When You Absolutely, Positively Must Take the Keys from Mom or Dad
- Chris Fabry Author and Radio Personality
- 2018 10 Jan
I suppose some parents realize intuitively it’s time to give up driving for the good of humanity. I’ve met very few adult children who have had that experience. Most have horror stories of watching an aging parent weave down the road, leaving dents in parking lots and mailboxes. Some have had accidents leaving others injured.
If you are in this situation of knowing it’s time for your aging parent to stop driving but you’re getting pushback, I have advice that comes from personal experience that might help fill the gap between what you see and what they feel. This is about keeping the neighborhood children and pets safe while at the same time honoring your father or mother.
Taking the keys from your parent is one of the hardest things you can ever attempt. It’s the triple backflip off the high dive of relationships. Here are a few things to consider as you leap into this process.
Set the Right Goal
The goal seems simple. It’s your job to take the keys and keep everyone safe. However, this isn’t the goal. Your main goal is to love well. Keep that at the center of all your actions, decision making, and communication as you move forward. If you are motivated by love for your parent, it will be easier for them to accept what is being presented. (And this is never easy.)
Pray for Wisdom
It sounds like a given—and a spiritual cliché—but it’s important. How many times have you rushed to solve a problem without fully bathing it in prayer? Invite God to walk alongside you in this decision. Ask for wisdom and guidance and an ability for your parent to see what you see. James 1:5 exhorts us to ask God for wisdom and expect him to answer. When you begin to pray for your parent, your heart will change toward them.
Think like Atticus
Atticus Finch told his daughter, Scout, “You never really understand a person until you consider things from his point of view . . . until you climb into his skin and walk around in it.” If you think like your parent, you’ll realize the depth of this decision and the weight it carries. Imagine yourself handing over the car keys. This will rob your parent of their independence and dignity in a tangible way. Showing empathy for your parent will help them see your goal is love.
Find the Whisperer
Without divulging family secrets, there was one person in our family who was recognized as “The Parent Whisperer.” This was the child, for whatever reason, the parent listened to and trusted. Sometimes this child isn’t in the daily orb of the parent’s life. Perhaps this is the person who broaches the topic and leads the parent toward truth.
Find the Friend
There may be someone outside the family, someone your parent respects and trusts, who can step in and have a conversation. “I saw you driving the other day and it concerned me. I wouldn’t want anything bad to happen to you or someone else.” If this person (perhaps a pastor) has this come up in the natural flow of a conversation, it will add to the reality that things in life are changing.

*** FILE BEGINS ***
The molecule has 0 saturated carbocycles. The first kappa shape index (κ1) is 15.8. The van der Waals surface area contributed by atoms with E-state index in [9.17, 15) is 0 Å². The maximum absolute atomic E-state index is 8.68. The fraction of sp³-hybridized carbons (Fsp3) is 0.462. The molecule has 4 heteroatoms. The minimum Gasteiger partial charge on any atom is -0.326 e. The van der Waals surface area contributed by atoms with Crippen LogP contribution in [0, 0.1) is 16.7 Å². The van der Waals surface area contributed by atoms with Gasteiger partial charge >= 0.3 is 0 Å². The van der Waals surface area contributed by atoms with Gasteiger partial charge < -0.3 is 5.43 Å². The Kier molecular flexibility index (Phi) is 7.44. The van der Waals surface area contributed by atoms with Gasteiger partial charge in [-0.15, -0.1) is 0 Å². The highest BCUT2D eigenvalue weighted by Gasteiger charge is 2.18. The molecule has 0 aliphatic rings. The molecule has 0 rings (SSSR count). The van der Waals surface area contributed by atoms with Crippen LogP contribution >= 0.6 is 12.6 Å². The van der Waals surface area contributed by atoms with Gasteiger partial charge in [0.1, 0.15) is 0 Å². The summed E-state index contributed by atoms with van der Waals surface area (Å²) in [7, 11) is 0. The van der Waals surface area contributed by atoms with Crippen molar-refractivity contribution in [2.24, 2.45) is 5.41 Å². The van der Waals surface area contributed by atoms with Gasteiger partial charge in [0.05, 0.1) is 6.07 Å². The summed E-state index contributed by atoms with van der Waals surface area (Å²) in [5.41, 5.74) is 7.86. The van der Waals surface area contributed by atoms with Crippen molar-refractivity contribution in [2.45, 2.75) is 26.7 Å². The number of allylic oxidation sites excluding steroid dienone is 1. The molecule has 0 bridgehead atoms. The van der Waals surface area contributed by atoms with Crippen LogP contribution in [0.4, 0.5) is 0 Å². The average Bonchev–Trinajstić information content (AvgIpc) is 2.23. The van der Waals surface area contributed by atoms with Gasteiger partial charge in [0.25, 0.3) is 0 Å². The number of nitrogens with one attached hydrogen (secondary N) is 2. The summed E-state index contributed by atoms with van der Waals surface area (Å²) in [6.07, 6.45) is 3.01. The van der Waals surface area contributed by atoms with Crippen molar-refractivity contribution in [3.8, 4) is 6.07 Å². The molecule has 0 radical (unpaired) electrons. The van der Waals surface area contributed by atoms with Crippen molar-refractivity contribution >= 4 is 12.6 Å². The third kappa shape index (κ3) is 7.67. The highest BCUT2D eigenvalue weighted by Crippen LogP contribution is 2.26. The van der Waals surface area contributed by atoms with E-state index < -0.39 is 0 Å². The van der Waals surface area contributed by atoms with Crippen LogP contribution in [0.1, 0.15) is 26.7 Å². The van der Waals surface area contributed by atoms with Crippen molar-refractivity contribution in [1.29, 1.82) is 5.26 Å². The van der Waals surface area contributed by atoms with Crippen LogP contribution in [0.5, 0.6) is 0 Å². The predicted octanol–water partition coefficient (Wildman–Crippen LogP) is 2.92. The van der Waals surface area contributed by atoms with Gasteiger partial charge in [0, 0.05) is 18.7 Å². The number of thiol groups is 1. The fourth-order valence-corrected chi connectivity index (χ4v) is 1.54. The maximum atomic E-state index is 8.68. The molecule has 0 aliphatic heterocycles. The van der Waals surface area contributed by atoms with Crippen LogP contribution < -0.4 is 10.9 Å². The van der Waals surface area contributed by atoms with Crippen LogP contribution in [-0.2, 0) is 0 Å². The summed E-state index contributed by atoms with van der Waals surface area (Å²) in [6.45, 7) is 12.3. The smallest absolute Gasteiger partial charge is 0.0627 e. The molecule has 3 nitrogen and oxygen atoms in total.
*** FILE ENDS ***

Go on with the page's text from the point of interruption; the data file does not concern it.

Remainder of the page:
The last thing you want your parent to do is shut down and give up. You want them fighting for their rights and their dignity. So if you don’t get abject acquiescence, celebrate. Your parent has real life inside that’s struggling to the surface. Remember, you’re looking in the mirror of your own reality.
One elderly woman called her grandson to report she had driven off the road and needed help. She had purchased ice cream at the store and it was melting. The only problem was, he was three states away. Help your parent see the reality of the situation in a kind but firm way. The family can’t be driving hundreds of miles to rescue the vanilla swirl.
One of the huge hurdles of every parent is not being a “bother.” The last thing anyone wants is to be a burden, particularly when your parent feels they have the ability to drive themselves. Express that you understand this and help strategize a way your parent could be helped while helping someone else. Perhaps a person in the neighborhood who has lost a job could be hired for a small fee. Express your own desire to be there and help because you love spending time with the parent—and remind them of all the years they gave to you. This is your turn to reciprocate.
These are simply guidelines I hope will help. There are so many different situations and complications I haven’t addressed. But if you keep the main guideline to show and express love to your parent and to honor them as you walk through this difficult time, you may not only keep the communication lines open, you might see the relationship grow stronger.
Chris Fabry is an award-winning author and radio personality who hosts the daily program "Chris Fabry Live" on Moody Radio. He is also heard on "Love Worth Finding", "Building Relationships with Dr. Gary Chapman", and other radio programs. A 1982 graduate of the W. Page Pitt School of Journalism at Marshall University and a native of West Virginia, Chris and his wife, Andrea, now live in Arizona and are the parents of nine children.
Chris’s novels, which include "Dogwood", "June Bug", "Almost Heaven", and "The Promise of Jesse Woods", have won five Christy Awards, an ECPA Christian Book Award, and a 2017 Award of Merit from Christianity Today. His eightieth published book, "Under a Cloudless Sky", is a novel set in the coalfields of his home state of West Virginia. His books include movie novelizations, like the recent bestseller "War Room"; nonfiction; and novels for children and young adults. He coauthored the Left Behind: The Kids series with Jerry B. Jenkins and Tim LaHaye, as well as the Red Rock Mysteries and the Wormling series with Jerry B. Jenkins. Visit his website at www.chrisfabry.com.
Under a Cloudless Sky by Chris Fabry
ISBNs: 978-1-4964-2828-8 & 978-1-4143-8778-9
Hardcover: $24.99 & Softcover: $15.99